Community Deworming against Soil-Transmitted Helminths (CoDe-STH)

The challenge: 

Soil-transmitted helminths are intestinal worms that affect over a billion people worldwide, most of whom live in poverty. Control efforts in endemic countries focus on regular deworming of school-aged children, who are at high risk of the health effects of intestinal worm infections, such as poor growth and impaired cognitive development. The CoDe-STH trial aims to determine if treating entire communities leads to a greater reduction in intestinal worm infections among school-aged children, compared to treating school-aged children only.

The project: 

The CoDe-STH trial is one of the first in the world, and the first in Southeast Asia, to compare the impact of school-based deworming and community-wide deworming on intestinal worm infections. This large cluster-randomised controlled trial is being conducted in 64 primary schools, with over 22,000 children and 70,000 community members being dewormed as part of the study interventions. Trial results will be complemented by cost-effectiveness analyses, feasibility and acceptability assessments, and mathematical modelling, to give a comprehensive picture of evidence to policymakers.

The method: 

This large cluster-randomised controlled trial is being conducted in 64 primary schools in Dak Lak Province, Vietnam. In the control arm, 32 schools will receive school-based deworming only. In the intervention arm, community-wide deworming will additionally be done, in communities that send children to the school. Intestinal worm infections will be measured in school-aged children at study baseline, and 12 months following the deworming intervention, to compare the impact of the two deworming approaches. The study intervention is delivered by local health workers from the participating communities.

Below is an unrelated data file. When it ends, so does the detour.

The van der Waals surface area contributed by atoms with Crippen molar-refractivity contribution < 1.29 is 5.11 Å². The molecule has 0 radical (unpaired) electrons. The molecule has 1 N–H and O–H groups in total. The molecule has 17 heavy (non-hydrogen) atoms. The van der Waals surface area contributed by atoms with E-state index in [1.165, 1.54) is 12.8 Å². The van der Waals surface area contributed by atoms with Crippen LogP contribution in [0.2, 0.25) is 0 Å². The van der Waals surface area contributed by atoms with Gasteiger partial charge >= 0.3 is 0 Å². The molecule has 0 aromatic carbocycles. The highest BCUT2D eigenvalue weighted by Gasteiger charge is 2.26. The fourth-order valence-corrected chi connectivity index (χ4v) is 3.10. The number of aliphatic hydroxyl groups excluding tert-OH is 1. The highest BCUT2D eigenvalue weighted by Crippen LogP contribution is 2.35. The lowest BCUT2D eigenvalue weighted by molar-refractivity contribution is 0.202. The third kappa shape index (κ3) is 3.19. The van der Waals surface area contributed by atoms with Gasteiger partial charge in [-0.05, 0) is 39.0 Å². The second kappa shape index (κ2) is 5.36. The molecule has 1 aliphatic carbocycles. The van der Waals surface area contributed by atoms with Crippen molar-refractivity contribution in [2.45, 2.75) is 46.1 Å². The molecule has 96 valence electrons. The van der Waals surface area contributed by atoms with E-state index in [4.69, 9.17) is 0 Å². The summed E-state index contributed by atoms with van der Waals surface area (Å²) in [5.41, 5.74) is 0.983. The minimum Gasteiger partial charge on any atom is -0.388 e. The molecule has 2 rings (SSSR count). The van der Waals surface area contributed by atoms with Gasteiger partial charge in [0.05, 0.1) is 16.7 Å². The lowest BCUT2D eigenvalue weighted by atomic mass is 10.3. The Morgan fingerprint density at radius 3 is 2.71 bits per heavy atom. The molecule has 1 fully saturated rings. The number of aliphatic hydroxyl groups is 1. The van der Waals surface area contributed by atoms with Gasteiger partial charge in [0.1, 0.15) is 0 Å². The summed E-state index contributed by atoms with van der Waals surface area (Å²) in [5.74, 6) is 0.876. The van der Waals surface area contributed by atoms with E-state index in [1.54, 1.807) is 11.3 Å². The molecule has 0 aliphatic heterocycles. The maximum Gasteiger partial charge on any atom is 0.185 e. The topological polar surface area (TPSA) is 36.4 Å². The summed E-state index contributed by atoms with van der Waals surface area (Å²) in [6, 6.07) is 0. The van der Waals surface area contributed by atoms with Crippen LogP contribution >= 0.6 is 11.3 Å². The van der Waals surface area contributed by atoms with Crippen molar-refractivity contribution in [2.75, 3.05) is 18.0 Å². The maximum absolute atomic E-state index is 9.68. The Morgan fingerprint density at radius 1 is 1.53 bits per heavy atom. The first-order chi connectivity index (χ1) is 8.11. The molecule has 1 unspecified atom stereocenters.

The results: 

At study baseline in November 2019, our field team collected stool samples from nearly 9,000 school-aged children across the 64 study schools, and analysis of these samples to detect intestinal worm infections is underway. Over 21,000 doses of albendazole were delivered at participating schools, and nearly 80,000 doses of albendazole were delivered in participating communities. Follow-up data collection will take place in November 2020, and in the meantime, cost-effectiveness analyses and assessments of feasibility and acceptability will be conducted.

The impact: 

The CoDe-STH trial will provide a comprehensive picture of evidence comparing school-based and community-wide deworming for controlling intestinal worm infections. The findings will be highly relevant for policymakers and could influence global guidelines for soil-transmitted helminth control.

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